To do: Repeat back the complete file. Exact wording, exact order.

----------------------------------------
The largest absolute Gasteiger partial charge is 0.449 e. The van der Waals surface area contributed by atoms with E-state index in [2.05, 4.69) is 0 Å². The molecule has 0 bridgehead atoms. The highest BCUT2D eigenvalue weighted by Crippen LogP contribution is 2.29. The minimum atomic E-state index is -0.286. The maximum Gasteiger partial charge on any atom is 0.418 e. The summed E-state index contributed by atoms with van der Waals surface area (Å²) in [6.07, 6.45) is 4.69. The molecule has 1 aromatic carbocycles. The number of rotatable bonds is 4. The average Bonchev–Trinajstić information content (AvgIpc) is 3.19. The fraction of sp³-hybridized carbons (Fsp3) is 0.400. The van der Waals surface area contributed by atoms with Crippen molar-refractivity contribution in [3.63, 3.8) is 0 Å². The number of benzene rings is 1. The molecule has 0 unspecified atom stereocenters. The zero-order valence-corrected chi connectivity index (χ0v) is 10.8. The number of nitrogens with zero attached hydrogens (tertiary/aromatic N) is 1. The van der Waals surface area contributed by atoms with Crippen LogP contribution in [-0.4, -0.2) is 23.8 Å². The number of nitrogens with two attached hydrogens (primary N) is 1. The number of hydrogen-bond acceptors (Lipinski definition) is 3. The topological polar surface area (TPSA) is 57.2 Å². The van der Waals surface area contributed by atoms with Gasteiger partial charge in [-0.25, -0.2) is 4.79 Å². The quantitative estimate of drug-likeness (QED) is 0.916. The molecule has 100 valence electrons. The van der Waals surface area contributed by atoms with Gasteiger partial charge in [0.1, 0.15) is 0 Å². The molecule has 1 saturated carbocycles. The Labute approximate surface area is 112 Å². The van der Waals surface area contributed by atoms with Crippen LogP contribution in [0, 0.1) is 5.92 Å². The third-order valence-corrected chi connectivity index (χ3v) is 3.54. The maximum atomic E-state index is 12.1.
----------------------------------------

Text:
The largest absolute Gasteiger partial charge is 0.449 e. The van der Waals surface area contributed by atoms with E-state index in [2.05, 4.69) is 0 Å². The molecule has 0 bridgehead atoms. The highest BCUT2D eigenvalue weighted by Crippen LogP contribution is 2.29. The minimum atomic E-state index is -0.286. The maximum Gasteiger partial charge on any atom is 0.418 e. The summed E-state index contributed by atoms with van der Waals surface area (Å²) in [6.07, 6.45) is 4.69. The molecule has 1 aromatic carbocycles. The number of rotatable bonds is 4. The average Bonchev–Trinajstić information content (AvgIpc) is 3.19. The fraction of sp³-hybridized carbons (Fsp3) is 0.400. The van der Waals surface area contributed by atoms with Crippen molar-refractivity contribution in [3.63, 3.8) is 0 Å². The number of benzene rings is 1. The molecule has 0 unspecified atom stereocenters. The zero-order valence-corrected chi connectivity index (χ0v) is 10.8. The number of nitrogens with zero attached hydrogens (tertiary/aromatic N) is 1. The van der Waals surface area contributed by atoms with Crippen LogP contribution in [-0.4, -0.2) is 23.8 Å². The number of nitrogens with two attached hydrogens (primary N) is 1. The number of hydrogen-bond acceptors (Lipinski definition) is 3. The topological polar surface area (TPSA) is 57.2 Å². The van der Waals surface area contributed by atoms with Gasteiger partial charge in [-0.25, -0.2) is 4.79 Å². The quantitative estimate of drug-likeness (QED) is 0.916. The molecule has 100 valence electrons. The van der Waals surface area contributed by atoms with Gasteiger partial charge in [0.1, 0.15) is 0 Å². The molecule has 1 saturated carbocycles. The Labute approximate surface area is 112 Å². The van der Waals surface area contributed by atoms with Crippen LogP contribution in [0, 0.1) is 5.92 Å². The third-order valence-corrected chi connectivity index (χ3v) is 3.54. The maximum atomic E-state index is 12.1.